The sled travels North, very quickly!

Example
A radioactive nucleus, initially at rest, decays by emitting an electron and a neutrino at right angles to one another. In one such decay the momentum of the electron is 1.2 x 10-22 kg.m.s-1 and the momentum of the neutrino is 6.4 x 10-23 kg.m.s-1. The mass of the residual nucleus is 5.8 x 10-26 kg. Find the velocity of the recoiling nucleus.

Let the neutrino move in the positive x direction, and the electron move in the positive y direction.
 Since the initial momentum is zero, the resulting momenta must add up to zero, i.e. they must form a closed polygon. In this case it will be a right angled triangle. Multiplying all sides by 1026 will simplify the numbers. Then from Pythagoras' theorem. The nucleus moves in a direction which is 152° anticlockwise from the electron and 118° clockwise from the neutrino.

Rockets

A rocket works when internal fuel is exploded and propelled backwards. Since one part of the system (the exploded fuel) acts on another part of the system (the body of the rocket) there are no external forces acting on that system, and momentum is conserved.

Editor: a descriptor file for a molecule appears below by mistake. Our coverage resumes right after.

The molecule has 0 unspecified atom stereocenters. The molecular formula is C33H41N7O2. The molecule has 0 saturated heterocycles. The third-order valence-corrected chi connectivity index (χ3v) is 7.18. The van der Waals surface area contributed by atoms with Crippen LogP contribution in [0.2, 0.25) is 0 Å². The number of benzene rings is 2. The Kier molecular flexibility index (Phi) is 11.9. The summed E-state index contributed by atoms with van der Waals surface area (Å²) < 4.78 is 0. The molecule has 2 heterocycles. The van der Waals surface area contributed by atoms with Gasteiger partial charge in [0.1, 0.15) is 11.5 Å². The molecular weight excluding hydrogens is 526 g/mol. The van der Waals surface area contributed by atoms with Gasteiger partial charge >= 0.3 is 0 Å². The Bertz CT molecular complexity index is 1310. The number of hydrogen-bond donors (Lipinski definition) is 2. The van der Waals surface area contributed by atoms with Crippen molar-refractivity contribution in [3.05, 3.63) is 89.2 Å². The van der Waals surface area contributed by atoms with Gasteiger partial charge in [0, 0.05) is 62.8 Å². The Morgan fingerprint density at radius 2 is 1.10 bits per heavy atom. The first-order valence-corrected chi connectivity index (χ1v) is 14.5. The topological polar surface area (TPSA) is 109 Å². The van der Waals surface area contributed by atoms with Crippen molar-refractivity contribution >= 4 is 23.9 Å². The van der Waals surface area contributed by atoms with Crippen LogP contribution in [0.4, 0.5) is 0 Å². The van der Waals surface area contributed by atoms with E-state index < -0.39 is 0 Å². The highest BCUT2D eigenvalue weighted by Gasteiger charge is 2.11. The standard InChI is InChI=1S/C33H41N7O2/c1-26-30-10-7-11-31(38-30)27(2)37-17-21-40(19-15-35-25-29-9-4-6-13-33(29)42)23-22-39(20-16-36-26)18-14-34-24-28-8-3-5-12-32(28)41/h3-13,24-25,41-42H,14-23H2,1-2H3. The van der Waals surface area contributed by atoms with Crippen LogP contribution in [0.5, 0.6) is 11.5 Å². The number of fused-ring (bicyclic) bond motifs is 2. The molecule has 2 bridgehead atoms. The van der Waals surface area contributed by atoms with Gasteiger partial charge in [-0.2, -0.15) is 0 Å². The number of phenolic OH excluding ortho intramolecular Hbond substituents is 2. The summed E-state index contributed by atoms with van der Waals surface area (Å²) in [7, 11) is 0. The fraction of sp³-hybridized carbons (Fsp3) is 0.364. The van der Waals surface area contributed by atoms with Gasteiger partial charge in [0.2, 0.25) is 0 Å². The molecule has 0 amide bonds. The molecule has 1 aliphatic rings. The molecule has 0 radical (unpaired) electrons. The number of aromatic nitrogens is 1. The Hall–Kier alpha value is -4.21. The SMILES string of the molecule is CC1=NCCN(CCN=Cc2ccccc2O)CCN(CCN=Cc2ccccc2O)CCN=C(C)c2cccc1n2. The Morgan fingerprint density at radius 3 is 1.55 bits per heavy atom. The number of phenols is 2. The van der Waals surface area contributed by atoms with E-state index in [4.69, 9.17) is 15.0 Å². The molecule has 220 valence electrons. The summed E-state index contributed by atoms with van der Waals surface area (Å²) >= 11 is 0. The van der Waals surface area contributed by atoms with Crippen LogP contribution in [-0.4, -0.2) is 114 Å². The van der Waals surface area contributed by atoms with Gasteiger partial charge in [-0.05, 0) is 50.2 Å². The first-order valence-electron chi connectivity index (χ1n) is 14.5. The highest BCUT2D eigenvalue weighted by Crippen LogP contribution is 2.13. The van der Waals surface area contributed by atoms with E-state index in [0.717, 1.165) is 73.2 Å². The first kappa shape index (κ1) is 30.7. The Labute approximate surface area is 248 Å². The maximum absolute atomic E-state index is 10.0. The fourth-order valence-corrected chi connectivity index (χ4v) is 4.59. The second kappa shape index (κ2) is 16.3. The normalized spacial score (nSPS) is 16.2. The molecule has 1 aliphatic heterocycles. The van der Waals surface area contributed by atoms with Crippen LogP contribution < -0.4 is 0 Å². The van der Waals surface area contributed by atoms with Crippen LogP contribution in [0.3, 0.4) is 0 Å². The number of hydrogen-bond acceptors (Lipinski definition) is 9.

Writing Newton's second law for this system, the force is zero, but the mass is varying, i.e.

Just considering the body of the rocket as the system, the exploded fuel provides an external forward force (Thrust = mbody·abody). This thrust depends on the relative speed of the exploded fuel (i.e. the exhaust gases) and the amount of fuel per second which is thrown backwards. If the amount of fuel per second remains constant then acceleration will increase with the dcreasing mass of the body of the rocket. As the thrust does not depend on any outside influence this will work in the vacuum of space.

Summarising:

In the absence of external forces on a system the momentum of the system is conserved.
Momentum is conserved in collisions, explosions and with rockets.
Kinetic Energy is not conserved in perfectly inelastic collisions.
Kinetic Energy is conserved in perfectly elastic collisions.